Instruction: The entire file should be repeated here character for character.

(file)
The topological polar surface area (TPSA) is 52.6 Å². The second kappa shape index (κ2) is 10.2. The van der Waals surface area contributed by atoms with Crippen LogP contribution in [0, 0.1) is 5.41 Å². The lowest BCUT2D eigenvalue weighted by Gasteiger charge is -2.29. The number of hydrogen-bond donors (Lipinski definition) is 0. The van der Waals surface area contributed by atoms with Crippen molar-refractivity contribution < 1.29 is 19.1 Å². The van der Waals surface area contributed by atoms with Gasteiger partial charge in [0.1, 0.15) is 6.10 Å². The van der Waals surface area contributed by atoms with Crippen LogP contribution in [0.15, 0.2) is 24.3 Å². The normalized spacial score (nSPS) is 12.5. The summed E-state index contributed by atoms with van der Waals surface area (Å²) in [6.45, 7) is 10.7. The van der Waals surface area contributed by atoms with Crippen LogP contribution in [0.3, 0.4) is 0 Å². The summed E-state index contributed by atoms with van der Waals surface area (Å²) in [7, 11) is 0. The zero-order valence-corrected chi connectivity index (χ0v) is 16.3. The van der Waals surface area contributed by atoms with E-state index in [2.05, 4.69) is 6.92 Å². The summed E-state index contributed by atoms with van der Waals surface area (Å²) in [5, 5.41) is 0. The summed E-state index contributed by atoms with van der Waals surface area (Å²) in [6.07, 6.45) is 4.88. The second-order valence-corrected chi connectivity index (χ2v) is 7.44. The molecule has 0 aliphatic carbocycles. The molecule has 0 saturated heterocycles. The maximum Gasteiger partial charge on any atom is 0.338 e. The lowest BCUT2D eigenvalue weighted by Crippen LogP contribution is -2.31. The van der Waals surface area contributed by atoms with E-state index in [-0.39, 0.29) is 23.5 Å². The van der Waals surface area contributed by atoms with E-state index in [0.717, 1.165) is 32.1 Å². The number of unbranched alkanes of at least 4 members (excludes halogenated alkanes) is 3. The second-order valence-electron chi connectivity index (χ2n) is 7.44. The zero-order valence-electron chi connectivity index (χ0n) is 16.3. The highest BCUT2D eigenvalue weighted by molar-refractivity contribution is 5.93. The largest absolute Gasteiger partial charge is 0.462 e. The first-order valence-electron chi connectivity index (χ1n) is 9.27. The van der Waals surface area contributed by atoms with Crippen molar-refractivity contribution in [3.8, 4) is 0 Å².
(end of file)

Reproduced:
The topological polar surface area (TPSA) is 52.6 Å². The second kappa shape index (κ2) is 10.2. The van der Waals surface area contributed by atoms with Crippen LogP contribution in [0, 0.1) is 5.41 Å². The lowest BCUT2D eigenvalue weighted by Gasteiger charge is -2.29. The number of hydrogen-bond donors (Lipinski definition) is 0. The van der Waals surface area contributed by atoms with Crippen molar-refractivity contribution < 1.29 is 19.1 Å². The van der Waals surface area contributed by atoms with Gasteiger partial charge in [0.1, 0.15) is 6.10 Å². The van der Waals surface area contributed by atoms with Crippen LogP contribution in [0.15, 0.2) is 24.3 Å². The normalized spacial score (nSPS) is 12.5. The summed E-state index contributed by atoms with van der Waals surface area (Å²) in [6.45, 7) is 10.7. The van der Waals surface area contributed by atoms with Crippen LogP contribution in [0.3, 0.4) is 0 Å². The summed E-state index contributed by atoms with van der Waals surface area (Å²) in [7, 11) is 0. The zero-order valence-corrected chi connectivity index (χ0v) is 16.3. The van der Waals surface area contributed by atoms with E-state index in [2.05, 4.69) is 6.92 Å². The summed E-state index contributed by atoms with van der Waals surface area (Å²) in [5, 5.41) is 0. The summed E-state index contributed by atoms with van der Waals surface area (Å²) in [6.07, 6.45) is 4.88. The second-order valence-corrected chi connectivity index (χ2v) is 7.44. The molecule has 0 aliphatic carbocycles. The molecule has 0 saturated heterocycles. The maximum Gasteiger partial charge on any atom is 0.338 e. The lowest BCUT2D eigenvalue weighted by Crippen LogP contribution is -2.31. The van der Waals surface area contributed by atoms with E-state index in [-0.39, 0.29) is 23.5 Å². The van der Waals surface area contributed by atoms with E-state index in [0.717, 1.165) is 32.1 Å². The number of unbranched alkanes of at least 4 members (excludes halogenated alkanes) is 3. The second-order valence-electron chi connectivity index (χ2n) is 7.44. The zero-order valence-electron chi connectivity index (χ0n) is 16.3. The highest BCUT2D eigenvalue weighted by molar-refractivity contribution is 5.93. The largest absolute Gasteiger partial charge is 0.462 e. The first-order valence-electron chi connectivity index (χ1n) is 9.27. The van der Waals surface area contributed by atoms with Crippen molar-refractivity contribution in [3.8, 4) is 0 Å².